Turkey Uprising Exposes Limits On Free Press, Power Of Social Media

Words and parks
Words and parks
Hakan Tanriverdi

ISTANBUL - "The media have sold out! The media have sold out!" several thousand protesters chanted in front of NTV offices. Their beef with the Turkish news channel was that it had stayed silent too long about what was going on in and around Gezi Park in Istanbul.

The protesters feel the press has let them down. When the demonstrations began in Istanbul, and the police let loose on peaceful demonstrators with pepper spray and tear gas, CNN International did broadcast some live pictures from Taksim Square. But the channel’s Turkish offshoot CNNTürk had something cuter scheduled that apparently couldn't be bumped: small penguins waddling through Antarctica.

So at some point, demonstrators had enough. They started texting the slogans the big news stations use to promote themselves, with some changes. NTV, the Haber kanali (in English, “news channel”), became Bihaber kanali, i.e. “the totally clueless channel.” They changed the CNNTürk slogan from Be the first to know to Be the first to silence it.

And just as the original issue that sparked the public anger – plans for an unpopular construction project – the criticism of the media is also the result of long pent-up anger.

The situation with the Turkish press is not pretty. According to the American organization "Committee to Protect Journalists," in 2011 5,000 legal proceedings were initiated against Turkish journalists. Turkey is also the country that has the most journalists in jail -- more than anywhere else in the world, including China and Iran.

Clauses in Turkish legislation about the rights of journalists are deliberately vague. Simply receiving certain documents or "influencing a court case" is enough to get a journalist into trouble with the law. Exactly what "influencing" means remains unstated, but it can sometimes constitute as little as asking a few questions. So Turkish news providers are in a bind, and have been well before the current protests.

Two examples illustrate this best:

On May 11, several bombs exploded in the small Turkish city of Reyhanli, and 51 people died. What did the Turkish press do? Nothing. The reason for their complete silence was that TV and radio regulatory authorities issued an order after the bombings that said that nothing was to reported about it, no articles, no photographs – nothing. Two journalists who disobeyed the orders and took some pictures were arrested and their cameras were confiscated.

In late 2011 journalist Serdar Akinan tweeted news about air attacks in the Uludere region where most inhabitants are Kurds. Thirty-five people were said to have lost their lives in the attacks. There was nothing at all about this on TV. So Akinan called a couple of TV colleagues and asked: "What’s up in Uludere?" He was told the information he had was correct but the station was waiting to get a statement from the government before it reported anything.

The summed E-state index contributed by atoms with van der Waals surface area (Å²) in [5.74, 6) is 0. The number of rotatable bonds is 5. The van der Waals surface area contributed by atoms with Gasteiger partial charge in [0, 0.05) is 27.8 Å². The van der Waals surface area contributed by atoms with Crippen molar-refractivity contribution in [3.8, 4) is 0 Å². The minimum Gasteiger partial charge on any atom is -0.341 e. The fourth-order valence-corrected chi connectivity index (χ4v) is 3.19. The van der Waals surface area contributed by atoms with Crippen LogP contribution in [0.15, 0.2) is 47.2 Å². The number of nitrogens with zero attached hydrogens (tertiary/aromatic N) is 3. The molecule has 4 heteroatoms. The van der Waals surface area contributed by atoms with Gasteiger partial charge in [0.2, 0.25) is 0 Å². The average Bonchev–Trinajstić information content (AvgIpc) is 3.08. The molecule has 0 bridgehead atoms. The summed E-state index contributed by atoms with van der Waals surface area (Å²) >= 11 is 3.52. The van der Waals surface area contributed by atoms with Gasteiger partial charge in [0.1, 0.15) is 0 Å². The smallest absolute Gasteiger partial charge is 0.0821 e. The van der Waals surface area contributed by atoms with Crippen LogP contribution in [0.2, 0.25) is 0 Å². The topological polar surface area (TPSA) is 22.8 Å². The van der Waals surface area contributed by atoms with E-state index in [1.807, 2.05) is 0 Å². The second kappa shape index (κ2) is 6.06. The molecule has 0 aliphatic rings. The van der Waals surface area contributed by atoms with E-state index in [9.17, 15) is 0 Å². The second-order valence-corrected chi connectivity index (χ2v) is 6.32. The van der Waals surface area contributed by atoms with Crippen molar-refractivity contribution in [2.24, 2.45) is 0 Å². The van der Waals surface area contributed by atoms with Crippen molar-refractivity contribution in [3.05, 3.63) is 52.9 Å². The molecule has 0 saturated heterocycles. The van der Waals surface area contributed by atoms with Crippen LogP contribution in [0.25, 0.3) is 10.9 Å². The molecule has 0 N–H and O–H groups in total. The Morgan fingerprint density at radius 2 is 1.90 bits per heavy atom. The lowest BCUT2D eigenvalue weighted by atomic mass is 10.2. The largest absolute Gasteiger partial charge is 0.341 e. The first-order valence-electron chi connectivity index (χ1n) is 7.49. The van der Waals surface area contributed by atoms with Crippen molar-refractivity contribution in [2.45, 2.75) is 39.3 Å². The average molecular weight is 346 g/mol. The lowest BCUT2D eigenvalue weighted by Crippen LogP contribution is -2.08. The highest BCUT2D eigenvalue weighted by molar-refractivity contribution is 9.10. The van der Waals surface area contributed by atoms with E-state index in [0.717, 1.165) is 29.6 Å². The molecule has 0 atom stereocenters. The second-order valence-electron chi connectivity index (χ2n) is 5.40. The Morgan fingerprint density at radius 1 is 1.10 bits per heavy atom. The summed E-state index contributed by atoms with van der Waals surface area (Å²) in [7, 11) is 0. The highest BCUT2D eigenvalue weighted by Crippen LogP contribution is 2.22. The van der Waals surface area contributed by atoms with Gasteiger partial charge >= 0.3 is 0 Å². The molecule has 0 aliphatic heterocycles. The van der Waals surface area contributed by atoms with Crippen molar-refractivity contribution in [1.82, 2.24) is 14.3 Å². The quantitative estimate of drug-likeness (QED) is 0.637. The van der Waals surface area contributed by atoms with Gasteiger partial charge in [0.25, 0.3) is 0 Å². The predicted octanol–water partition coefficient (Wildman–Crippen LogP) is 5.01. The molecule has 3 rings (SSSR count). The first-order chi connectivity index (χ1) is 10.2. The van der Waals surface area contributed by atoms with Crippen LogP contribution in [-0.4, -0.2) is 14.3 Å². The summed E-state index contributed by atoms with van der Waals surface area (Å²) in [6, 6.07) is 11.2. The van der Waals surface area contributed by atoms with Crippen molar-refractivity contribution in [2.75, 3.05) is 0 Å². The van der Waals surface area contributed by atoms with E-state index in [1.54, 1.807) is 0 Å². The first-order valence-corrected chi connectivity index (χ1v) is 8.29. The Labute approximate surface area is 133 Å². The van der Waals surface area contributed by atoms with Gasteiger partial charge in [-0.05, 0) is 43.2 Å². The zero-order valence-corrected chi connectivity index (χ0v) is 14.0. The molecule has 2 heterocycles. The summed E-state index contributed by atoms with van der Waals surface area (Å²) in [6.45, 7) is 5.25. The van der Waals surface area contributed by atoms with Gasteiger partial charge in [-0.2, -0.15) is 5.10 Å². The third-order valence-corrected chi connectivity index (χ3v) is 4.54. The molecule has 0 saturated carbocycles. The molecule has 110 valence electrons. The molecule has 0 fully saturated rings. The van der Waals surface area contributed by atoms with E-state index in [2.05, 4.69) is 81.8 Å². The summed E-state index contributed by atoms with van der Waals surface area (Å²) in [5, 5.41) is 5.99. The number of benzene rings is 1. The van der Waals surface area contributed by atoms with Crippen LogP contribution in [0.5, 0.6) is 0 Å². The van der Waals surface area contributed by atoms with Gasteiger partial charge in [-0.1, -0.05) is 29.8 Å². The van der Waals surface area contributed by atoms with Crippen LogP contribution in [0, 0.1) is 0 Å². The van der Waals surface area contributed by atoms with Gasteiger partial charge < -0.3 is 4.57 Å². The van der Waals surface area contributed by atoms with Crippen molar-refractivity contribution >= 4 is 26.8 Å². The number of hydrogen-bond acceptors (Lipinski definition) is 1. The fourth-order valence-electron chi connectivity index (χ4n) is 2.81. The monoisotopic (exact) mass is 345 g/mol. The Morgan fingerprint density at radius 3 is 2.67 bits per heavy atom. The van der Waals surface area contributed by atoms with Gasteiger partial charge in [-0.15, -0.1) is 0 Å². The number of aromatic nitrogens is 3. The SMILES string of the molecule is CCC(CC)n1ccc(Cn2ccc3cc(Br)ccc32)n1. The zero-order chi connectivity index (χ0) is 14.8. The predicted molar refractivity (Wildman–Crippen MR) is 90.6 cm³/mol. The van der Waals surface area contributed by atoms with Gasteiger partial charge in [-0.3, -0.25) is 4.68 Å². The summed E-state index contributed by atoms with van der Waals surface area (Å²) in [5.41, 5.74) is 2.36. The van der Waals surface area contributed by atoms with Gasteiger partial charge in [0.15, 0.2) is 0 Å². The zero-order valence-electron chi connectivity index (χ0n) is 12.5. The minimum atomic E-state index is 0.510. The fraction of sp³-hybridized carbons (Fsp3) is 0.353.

Later the government admitted that the air attack may have been "an accident." However right after it took place no station said a word about it. So Akinan traveled to Uludere and tweeted visuals of a mass burial that galvanized the Turkish press into reporting about the event. A success? Soon afterwards, Akinan's newspaper began laying off workers, and his job was one of the first to be cut.

Hashtags and self-censorship

As these examples make clear, the government has a firm grip on the press in Turkey and controls the information the media disseminate. In 2009, Prime Minister Recep Tayyip Erdogan compared the country’s largest media group (Dogan Group) with American gangster Al Capone and slapped a two-billion-euro fine on it. Both the widely-distributed daily newspaper Hürriyet and CNNTürk belong to the Dogan Group. As the second example above shows, many media exercise self-censorship out of fear.

Protests have been ongoing in several Turkish cities for a number of days now. As of this writing, at least two people have been killed and hundreds injured.

However as the Turks unsurprisingly don’t trust their media, they prefer to get their news from social networks and blogs. The news about the bombs in Reyhanli was put out there by government critics on Twitter, under the hashtag #twitterkurds. Kurdish activists set that search term up years ago because they claimed that the Turkish media blank out all and any news that concerns Kurds.

In the most recent protests the news also comes out first via the social media – on Facebook pages, on the Tumblr blogging platform, and with Twitter hashtags like #occupygezi.

The problem with this is that genuine news often gets mixed up with incomplete information, rumors and deliberate lies. For example, many activists were sending out a visual of the Bosphorus Bridge that supposedly showed a huge surge of people heading for Istanbul’s Taksim Square to support demonstrators there. But the photo was actually taken during a marathon held in 2012. The rumor that the police were using "Agent Orange" – the highly toxic defoliant the United States armed forces used during the Vietnam War -- also flitted across the social networks.

Yet despite all the misinformation, the analysis of the current situation that is most posted and tweeted is that of a Turkish blogger and yoga teacher who isn’t currently in Turkey. She eloquently expresses the view that the current protests are about a lot more than a green zone being destroyed for an unpopular building project. This kind of analysis is what the people want to see their media delivering. Instead they get penguins.